In other news, according the National Association of REALTORS®, Existing Home Sales reached their highest point since November 2009, climbing to 5.04 million homes sold on a seasonally-adjusted, annualized basis. In addition, the real estate trade group reports that the Existing Home Supply has dropped to 4.8 months — a figure firmly suggesting a “seller’s market”.

Separately, the Commerce Department reported single-family housing starts rising, too; down 4.1 percent in November but up nearly 23 percent as compared to November 2011.

This week, Fiscal Cliff discussions are likely to dominate mortgage markets. The trading week will be holiday-shortened and volume will be lighter-than-normal. This may lead to volatile pricing and rapid interest rate movements.

Markets close early Monday and remain closed through Tuesday. Wednesday, markets re-open with no new data set for release. Then, Thursday, scheduled economic news events resume Thursday with New Home Sales, Jobless Claims and Consumer Confidence due.

Friday, the Pending Home Sales Index is released.

Housing Starts, Building Permits Rising Into 2013

December 21, 2012 Leave a comment

Housing Starts November 2011Single-family housing starts took a small step back in November.

According to the monthly Housing Starts report from the U.S. Department of Commerce, single-family housing starts tallied 565,000 in November 2012 on a seasonally-adjusted, annualized basis. This marks a 4 percent decline from October, but is more than 100,000 higher than the count from 12 months ago.

Clearly, the nation’s new home construction market is expanding.

On a regional basis, single-family housing starts have been strongest in the Midwest; and Hurricane Sandy appears to have affected the number of starts across the Northeast.

As compared to one year ago:

  • Northeast Region : Housing starts down 19% on an annual basis
  • Midwest Region : Housing starts up 40% on an annual basis
  • South Region : Housing starts up 24% on an annual basis
  • West Region : Housing starts up 33% on an annual basis

It’s expected that new construction growth will continue into 2013, too. This is because the Department of Commerce report also showed Building Permits mostly unchanged for November at 565,000 units on a seasonally-adjusted annualized basis.

As compared to November 2011, this marks a 25% increase. Permits for multi-family homes are up 17%, too.

There are more building permits being issued today that at any time in the last 4 years.

For home buyers, this may be good news. Rising permits and housing starts suggests a more healthy U.S. economy, but it also means that home supplies may not be as tight throughout the next few months.

Overly-tight home supplies in some U.S. markets have contributed to rapidly rising home values. With more construction and larger home inventories, home prices may rise in 2013 less slowly.

The good news, though, is the mortgage rates remain near all-time lows and low- and no-downpayment mortgage programs are abundant. For today’s home buyer, there are plenty of affordable ways to purchase a home.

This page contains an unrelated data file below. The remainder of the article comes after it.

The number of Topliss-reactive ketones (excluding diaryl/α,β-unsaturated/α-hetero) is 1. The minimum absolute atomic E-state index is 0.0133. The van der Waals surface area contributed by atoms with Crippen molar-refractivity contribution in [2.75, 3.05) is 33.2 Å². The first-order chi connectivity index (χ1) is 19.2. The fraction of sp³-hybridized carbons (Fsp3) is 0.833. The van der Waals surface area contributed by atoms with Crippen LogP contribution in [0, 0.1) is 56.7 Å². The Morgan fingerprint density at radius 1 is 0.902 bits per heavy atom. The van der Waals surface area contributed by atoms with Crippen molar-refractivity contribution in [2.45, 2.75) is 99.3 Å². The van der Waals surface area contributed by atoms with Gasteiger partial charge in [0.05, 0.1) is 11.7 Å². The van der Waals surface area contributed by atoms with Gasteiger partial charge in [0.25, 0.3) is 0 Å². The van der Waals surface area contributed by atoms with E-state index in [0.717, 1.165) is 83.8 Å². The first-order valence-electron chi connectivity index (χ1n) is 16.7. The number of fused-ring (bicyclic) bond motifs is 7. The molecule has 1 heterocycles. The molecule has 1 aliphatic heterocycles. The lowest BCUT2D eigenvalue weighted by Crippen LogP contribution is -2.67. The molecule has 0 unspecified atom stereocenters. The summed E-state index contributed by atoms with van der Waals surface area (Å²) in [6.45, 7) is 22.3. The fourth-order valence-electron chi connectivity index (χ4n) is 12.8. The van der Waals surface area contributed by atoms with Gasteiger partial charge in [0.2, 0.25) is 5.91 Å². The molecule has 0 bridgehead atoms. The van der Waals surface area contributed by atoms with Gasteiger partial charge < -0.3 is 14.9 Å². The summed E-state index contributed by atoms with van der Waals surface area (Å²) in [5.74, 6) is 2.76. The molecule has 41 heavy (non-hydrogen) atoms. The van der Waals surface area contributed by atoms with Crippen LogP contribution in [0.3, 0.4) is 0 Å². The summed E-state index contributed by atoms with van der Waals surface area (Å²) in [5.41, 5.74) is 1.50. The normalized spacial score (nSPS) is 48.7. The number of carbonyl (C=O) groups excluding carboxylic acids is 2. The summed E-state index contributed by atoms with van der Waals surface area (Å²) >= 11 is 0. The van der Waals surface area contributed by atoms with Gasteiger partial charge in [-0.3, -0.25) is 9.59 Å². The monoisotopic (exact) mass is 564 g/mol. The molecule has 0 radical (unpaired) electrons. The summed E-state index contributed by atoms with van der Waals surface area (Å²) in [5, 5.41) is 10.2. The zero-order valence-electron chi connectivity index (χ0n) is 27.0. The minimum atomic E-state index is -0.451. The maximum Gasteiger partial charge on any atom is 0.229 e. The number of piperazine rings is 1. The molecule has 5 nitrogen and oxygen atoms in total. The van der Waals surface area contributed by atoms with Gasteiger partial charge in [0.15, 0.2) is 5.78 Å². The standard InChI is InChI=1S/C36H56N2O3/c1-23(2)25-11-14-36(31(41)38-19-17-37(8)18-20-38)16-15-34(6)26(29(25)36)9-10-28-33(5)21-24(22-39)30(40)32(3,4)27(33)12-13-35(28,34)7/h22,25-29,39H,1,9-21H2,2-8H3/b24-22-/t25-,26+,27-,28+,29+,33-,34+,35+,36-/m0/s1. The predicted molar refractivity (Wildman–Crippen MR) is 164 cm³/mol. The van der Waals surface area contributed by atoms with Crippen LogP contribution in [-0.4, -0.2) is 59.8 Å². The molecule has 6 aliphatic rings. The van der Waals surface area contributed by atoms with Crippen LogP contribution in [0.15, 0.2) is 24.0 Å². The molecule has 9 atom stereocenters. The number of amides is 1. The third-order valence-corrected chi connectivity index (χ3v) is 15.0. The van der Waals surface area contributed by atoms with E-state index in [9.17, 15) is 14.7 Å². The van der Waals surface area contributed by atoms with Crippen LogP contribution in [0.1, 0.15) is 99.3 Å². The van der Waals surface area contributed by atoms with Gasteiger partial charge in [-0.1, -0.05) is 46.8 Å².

Talk with your real estate agent and your loan officer to see which plan works best for you.

3 Ways To Purchase Foreclosed Properties

December 20, 2012 Leave a comment

Foreclosure signThe process of buying a foreclosed home is slightly different from the process of buying a non-foreclosure home.  If you want to invest in foreclosures, therefore, it is important to understand the different ways by which to purchase a foreclosed home.

There are three main ways to buy a foreclosed home.

Buying before the auction
Some delinquent homeowners may want to sell their homes before facing an actual foreclosure.In this instance, the homeowner, in agreement with the lender, agrees to sell the home for less than the amount owed on the mortgage.This is called a short sale. Short sales are “pre-foreclosures”, of sorts. By broadening your home search to include short sales, you can identify homes that may be sold at a discount.

Buying at the auction
Another way by which you can invest in foreclosure homes is by buying the home at auction. From area to area, the legal requirements for the sale of a foreclosed home at auction may differ. If you plan to buy at auction, you’ll want to be familiar with your area’s customary judicial proceedings.

Buying after the auction
Buying after the auction means buying bank-owned properties. This can be the most lucrative and safest means of investing foreclosure properties. This is because lenders often reduce the sales prices of their home inventory in order to “sell it quickly”. It can be expensive for banks to own foreclosed homes, and few banks are equipped for managing owned homes. Check with your local real estate agent to see what, if any, bank-owned homes are available for sale in your area.

The process of buying a distressed home is different from the process of buying a “traditional” one. Therefore, regardless of which path you follow to buy a foreclosed property, have an experienced real estate professional on your team.